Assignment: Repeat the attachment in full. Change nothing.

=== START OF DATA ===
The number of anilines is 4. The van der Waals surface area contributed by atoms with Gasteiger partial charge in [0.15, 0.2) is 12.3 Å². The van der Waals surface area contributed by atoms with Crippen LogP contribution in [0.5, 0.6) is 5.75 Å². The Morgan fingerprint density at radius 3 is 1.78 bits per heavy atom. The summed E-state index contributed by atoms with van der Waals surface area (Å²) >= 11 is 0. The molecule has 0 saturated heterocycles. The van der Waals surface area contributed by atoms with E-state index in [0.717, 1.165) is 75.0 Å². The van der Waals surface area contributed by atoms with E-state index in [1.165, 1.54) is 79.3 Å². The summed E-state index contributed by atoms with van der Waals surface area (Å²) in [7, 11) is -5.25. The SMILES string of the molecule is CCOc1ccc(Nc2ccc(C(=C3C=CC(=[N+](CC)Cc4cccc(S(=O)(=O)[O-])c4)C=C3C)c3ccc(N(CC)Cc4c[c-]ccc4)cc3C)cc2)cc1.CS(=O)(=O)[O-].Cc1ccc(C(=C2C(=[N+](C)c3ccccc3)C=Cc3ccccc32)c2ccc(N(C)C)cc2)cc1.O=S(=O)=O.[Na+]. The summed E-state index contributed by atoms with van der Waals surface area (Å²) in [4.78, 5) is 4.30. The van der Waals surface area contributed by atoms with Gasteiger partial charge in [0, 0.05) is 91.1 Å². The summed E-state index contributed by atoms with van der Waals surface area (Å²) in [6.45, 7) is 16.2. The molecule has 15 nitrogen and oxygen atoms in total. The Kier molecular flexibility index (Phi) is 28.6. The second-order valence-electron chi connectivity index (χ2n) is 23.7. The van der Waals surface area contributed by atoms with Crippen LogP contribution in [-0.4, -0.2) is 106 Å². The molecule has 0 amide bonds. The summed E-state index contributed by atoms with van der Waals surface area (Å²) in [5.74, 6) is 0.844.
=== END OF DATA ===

The number of anilines is 4. The van der Waals surface area contributed by atoms with Gasteiger partial charge in [0.15, 0.2) is 12.3 Å². The van der Waals surface area contributed by atoms with Crippen LogP contribution in [0.5, 0.6) is 5.75 Å². The Morgan fingerprint density at radius 3 is 1.78 bits per heavy atom. The summed E-state index contributed by atoms with van der Waals surface area (Å²) >= 11 is 0. The molecule has 0 saturated heterocycles. The van der Waals surface area contributed by atoms with E-state index in [0.717, 1.165) is 75.0 Å². The van der Waals surface area contributed by atoms with E-state index in [1.165, 1.54) is 79.3 Å². The summed E-state index contributed by atoms with van der Waals surface area (Å²) in [7, 11) is -5.25. The SMILES string of the molecule is CCOc1ccc(Nc2ccc(C(=C3C=CC(=[N+](CC)Cc4cccc(S(=O)(=O)[O-])c4)C=C3C)c3ccc(N(CC)Cc4c[c-]ccc4)cc3C)cc2)cc1.CS(=O)(=O)[O-].Cc1ccc(C(=C2C(=[N+](C)c3ccccc3)C=Cc3ccccc32)c2ccc(N(C)C)cc2)cc1.O=S(=O)=O.[Na+]. The summed E-state index contributed by atoms with van der Waals surface area (Å²) in [4.78, 5) is 4.30. The van der Waals surface area contributed by atoms with Gasteiger partial charge in [0, 0.05) is 91.1 Å². The summed E-state index contributed by atoms with van der Waals surface area (Å²) in [6.45, 7) is 16.2. The molecule has 15 nitrogen and oxygen atoms in total. The Kier molecular flexibility index (Phi) is 28.6. The second-order valence-electron chi connectivity index (χ2n) is 23.7. The van der Waals surface area contributed by atoms with Crippen LogP contribution in [-0.4, -0.2) is 106 Å². The molecule has 0 amide bonds. The summed E-state index contributed by atoms with van der Waals surface area (Å²) in [5.74, 6) is 0.844.